A realizer (not shown) comprises one or more of a syntax processor, such as Syntax Processor 114, a morphology processor, such as Morphology Processor 115, a morphophonology processor, such as Morphophonology Processor 116, an orthography processor, such as Orthography Processor 117, and a mark-up processor, such as Mark-Up Processor 118. In one example, the realizer may be invoked directly from the Document Orchestrator 110. For example, a user can request the plural form of a word by calling a getPlural service with the base form of the word as a parameter (e.g., getPlural (“child”) returns “children”).

Alternatively or additionally, the realizer may be configured to traverse the tree-structured text specification to express the tree-structured text specification in natural language. The realization process that is applied to each phrase specification in a text specification makes use of a grammar which specifies the valid syntactic structures in the language and further provides a way of mapping from text specifications into the corresponding natural language sentences. The output of the process is, in some example embodiments, a well-formed natural language text.

The Syntax Processor 114 is configured, in some example embodiments, to access an input, and apply syntactic rules to generate natural language. For example, Syntax Processor 114 may be configured to perform verb group formation (e.g., VerbGroup(“eat”, PAST) returns “ate” and VerbGroup (“eat”, FUTURE, NEGATED) returns “will not eat”).

The Syntax Processor 114 is further configured, in some examples, to at least add closed class function words such as conjunctions (and, or), articles (a, the), demonstratives (this, that) and prepositions (to, from, at, with). In some embodiments, the Syntax Processor 114 is also configured to add morphological inflections. In some embodiments, the Syntax Processor 114 is also configured to propagate features in a realization element.

The Morphology Processor 115 is configured, in some example embodiments, to access an input, and apply morphology rules to generate natural language. For example, the Morphology Processor 115 may be configured to return inflected word forms from input base word forms, such as by returning words in an inflected word form according to a language morphology rule file. By way of example, given an input “John, love, mango,” wherein mango includes the plural feature (i.e., mango[number: plural]), the Morphology Processor 115 is configured to output “John loves mangoes.” The morphing of love and mango from the base form to the inflected form is morphology. Alternatively or additionally, the Morphology Processor 115 may map inflected word forms to base word forms prior to mapping the base word forms to inflected word forms, to avoid errors in inflection.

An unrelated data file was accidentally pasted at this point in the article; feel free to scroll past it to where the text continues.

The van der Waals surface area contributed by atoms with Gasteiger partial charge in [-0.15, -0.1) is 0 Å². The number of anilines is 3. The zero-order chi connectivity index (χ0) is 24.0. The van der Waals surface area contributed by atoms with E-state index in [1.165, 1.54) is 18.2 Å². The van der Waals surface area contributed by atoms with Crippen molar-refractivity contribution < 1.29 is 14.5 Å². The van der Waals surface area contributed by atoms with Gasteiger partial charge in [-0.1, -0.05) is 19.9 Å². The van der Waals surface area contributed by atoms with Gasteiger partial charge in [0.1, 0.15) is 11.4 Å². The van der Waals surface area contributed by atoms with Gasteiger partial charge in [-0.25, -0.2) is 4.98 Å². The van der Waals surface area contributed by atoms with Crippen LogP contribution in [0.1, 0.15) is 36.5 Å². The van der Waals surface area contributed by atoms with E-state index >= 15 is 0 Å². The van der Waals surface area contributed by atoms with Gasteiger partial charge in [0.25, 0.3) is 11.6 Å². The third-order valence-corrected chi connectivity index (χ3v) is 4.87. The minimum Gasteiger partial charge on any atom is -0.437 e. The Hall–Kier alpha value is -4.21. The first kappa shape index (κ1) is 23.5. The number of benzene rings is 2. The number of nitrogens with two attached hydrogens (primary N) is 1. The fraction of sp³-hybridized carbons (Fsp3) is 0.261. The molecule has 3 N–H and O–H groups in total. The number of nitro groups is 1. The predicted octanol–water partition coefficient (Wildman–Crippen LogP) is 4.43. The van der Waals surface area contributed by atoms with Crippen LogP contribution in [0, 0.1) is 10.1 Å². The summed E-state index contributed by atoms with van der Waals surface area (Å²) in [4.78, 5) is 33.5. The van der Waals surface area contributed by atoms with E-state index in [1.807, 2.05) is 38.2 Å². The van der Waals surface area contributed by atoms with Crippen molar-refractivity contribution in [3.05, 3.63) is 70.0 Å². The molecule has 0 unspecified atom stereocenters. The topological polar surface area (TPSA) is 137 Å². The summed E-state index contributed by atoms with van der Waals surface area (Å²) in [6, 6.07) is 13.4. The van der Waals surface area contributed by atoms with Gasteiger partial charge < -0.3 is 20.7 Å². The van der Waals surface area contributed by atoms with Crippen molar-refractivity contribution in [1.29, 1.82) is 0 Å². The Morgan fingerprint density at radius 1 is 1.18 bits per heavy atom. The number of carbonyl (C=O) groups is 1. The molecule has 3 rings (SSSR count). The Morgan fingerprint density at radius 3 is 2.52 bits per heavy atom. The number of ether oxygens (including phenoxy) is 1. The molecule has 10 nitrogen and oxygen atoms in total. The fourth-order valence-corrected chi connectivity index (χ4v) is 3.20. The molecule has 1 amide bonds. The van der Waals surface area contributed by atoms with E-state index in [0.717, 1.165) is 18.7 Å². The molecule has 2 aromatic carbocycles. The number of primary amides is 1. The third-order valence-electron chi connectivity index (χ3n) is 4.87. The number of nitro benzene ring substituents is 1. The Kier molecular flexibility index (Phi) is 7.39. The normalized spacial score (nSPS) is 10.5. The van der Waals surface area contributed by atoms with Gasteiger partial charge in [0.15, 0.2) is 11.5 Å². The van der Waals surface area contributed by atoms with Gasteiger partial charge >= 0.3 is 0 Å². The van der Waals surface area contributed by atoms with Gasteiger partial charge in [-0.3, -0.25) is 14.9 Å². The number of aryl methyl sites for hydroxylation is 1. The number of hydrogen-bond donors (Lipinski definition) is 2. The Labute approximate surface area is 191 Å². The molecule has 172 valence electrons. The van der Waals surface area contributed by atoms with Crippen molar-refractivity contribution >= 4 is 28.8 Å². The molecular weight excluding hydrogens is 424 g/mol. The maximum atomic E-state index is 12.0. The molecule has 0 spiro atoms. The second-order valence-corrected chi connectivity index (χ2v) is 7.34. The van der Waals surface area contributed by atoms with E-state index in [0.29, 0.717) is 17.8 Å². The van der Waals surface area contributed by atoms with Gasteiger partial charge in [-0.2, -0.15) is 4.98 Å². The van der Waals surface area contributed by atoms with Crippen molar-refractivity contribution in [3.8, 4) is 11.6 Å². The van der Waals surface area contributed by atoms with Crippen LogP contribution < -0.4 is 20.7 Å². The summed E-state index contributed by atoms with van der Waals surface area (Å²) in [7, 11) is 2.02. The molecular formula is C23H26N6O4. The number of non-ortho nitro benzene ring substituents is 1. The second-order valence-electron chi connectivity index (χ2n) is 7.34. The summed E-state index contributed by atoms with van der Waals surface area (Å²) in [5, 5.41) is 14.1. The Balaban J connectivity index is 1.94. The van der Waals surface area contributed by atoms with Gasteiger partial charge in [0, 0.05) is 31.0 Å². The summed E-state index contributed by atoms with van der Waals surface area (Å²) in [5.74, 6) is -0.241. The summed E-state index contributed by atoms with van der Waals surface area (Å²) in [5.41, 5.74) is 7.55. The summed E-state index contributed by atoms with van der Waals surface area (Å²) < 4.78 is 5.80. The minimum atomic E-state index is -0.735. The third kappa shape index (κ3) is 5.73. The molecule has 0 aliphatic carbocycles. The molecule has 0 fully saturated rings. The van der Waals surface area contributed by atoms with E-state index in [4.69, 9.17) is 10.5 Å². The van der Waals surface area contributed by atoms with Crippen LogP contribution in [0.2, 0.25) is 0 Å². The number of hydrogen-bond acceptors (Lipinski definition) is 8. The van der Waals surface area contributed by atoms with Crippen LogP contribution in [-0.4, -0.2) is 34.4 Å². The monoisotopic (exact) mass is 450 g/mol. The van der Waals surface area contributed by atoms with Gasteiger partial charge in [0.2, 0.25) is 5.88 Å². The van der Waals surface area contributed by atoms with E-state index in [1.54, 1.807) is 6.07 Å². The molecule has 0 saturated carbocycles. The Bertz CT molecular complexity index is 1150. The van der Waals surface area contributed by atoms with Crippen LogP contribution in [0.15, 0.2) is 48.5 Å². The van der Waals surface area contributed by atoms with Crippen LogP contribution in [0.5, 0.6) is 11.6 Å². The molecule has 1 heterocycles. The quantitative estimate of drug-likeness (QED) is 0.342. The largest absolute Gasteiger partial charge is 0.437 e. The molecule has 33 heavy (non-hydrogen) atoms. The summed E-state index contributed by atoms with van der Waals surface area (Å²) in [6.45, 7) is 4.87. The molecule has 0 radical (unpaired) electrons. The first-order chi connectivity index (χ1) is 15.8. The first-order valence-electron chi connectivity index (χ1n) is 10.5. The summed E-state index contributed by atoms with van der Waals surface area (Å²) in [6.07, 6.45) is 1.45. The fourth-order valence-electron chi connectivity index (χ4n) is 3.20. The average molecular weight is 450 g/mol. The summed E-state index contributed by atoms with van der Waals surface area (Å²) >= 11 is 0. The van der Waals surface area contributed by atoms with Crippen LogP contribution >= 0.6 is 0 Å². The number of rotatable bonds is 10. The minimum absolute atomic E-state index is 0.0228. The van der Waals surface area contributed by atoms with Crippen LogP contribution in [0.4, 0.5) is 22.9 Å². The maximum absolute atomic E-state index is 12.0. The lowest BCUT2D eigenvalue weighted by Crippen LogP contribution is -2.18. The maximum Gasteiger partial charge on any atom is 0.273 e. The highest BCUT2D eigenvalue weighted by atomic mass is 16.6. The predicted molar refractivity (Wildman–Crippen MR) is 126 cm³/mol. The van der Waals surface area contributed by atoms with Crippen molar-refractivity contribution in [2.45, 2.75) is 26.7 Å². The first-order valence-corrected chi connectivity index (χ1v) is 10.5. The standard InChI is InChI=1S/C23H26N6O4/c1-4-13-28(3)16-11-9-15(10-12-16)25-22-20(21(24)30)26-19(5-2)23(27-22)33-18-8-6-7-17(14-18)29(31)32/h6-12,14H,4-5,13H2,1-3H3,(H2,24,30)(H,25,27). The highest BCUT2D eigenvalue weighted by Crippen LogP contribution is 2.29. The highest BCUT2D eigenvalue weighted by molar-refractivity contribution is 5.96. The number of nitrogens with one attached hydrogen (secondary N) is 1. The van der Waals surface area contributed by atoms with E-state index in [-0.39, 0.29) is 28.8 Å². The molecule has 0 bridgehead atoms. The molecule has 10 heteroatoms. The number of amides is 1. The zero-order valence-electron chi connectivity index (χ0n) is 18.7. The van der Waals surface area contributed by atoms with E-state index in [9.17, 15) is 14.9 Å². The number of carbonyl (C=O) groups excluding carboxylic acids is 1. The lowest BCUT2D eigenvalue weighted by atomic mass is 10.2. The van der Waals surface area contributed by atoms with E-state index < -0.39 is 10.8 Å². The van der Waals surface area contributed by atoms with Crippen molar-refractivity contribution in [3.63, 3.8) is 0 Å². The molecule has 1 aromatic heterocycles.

In some examples, the Morphology Processor 115 is configured to mark the base word forms by the part of speech (pos) from which they come so that, for example, the noun date (day of the month or sweet edible fruit) is not confused with the verb date (assign a date to or meet a with a lover). In some examples, the correct part of speech may be taken from an input realization element. For example, love may be marked pos=verb. In this example, the Morphology Processor 115 is informed by the input realization element as to what base form should be used.

In some examples, the Morphology Processor 115 is configured to receive a base word form and to access a lexicon to determine if it specifies the inflected form. If it does not, default morphology rules are applied as shown above. For example, in the case of arise the default output would be arised. However, the lexicon will override this default setting and specify arose.

In some examples embodiments, the Morphophonology Processor 116 is configured to access an input, and apply morphophonology rules to generate natural language. In some examples, the Morphophonology Processor 116 may be configured to determine a prefix or indefinite article such as the English words “a” or “an.” In some examples, the prefixes stored in memory specify that “an” should be used before any word that starts with the letters “um” (e.g., “an umbrella”) but “a” for any word starting with “uni” (e.g., “a university”). For example, when accessing or receiving an input at Morphophonology Processor 116 including the word components of the sentence “john attends an university”, Morphophonology Processor 116 is configured to output “a” instead of “an.”

The Orthography Processor 117 is configured, in some example embodiments, to access an input, and apply orthography rules to generate natural language. For example, Orthography Processor 117 may be configured to receive an input to generate an orthographically processed output (e.g., formList([“apple”, “banana”, “pear”]) would return either “apple, banana, and pear” or “apple, banana and pear”, depending on a given Oxford Comma Style parameter). In some examples, the orthographically processed natural language is generated by capitalizing individual words or sentences. For example, the Orthography Processor 117 may be configured, in some examples, to input “john loves mangoes” and to output “John loves mangoes.” In some example embodiments, capitalization of an input data structure can be controlled in several ways including leaving the capitalization as is, capitalizing the first letter of the first word in a sentence or clause, capitalizing the first letter of every word in a sentence or clause, capitalizing all words in a clause or sentence in upper case, or setting all words in a clause or sentence in lower case.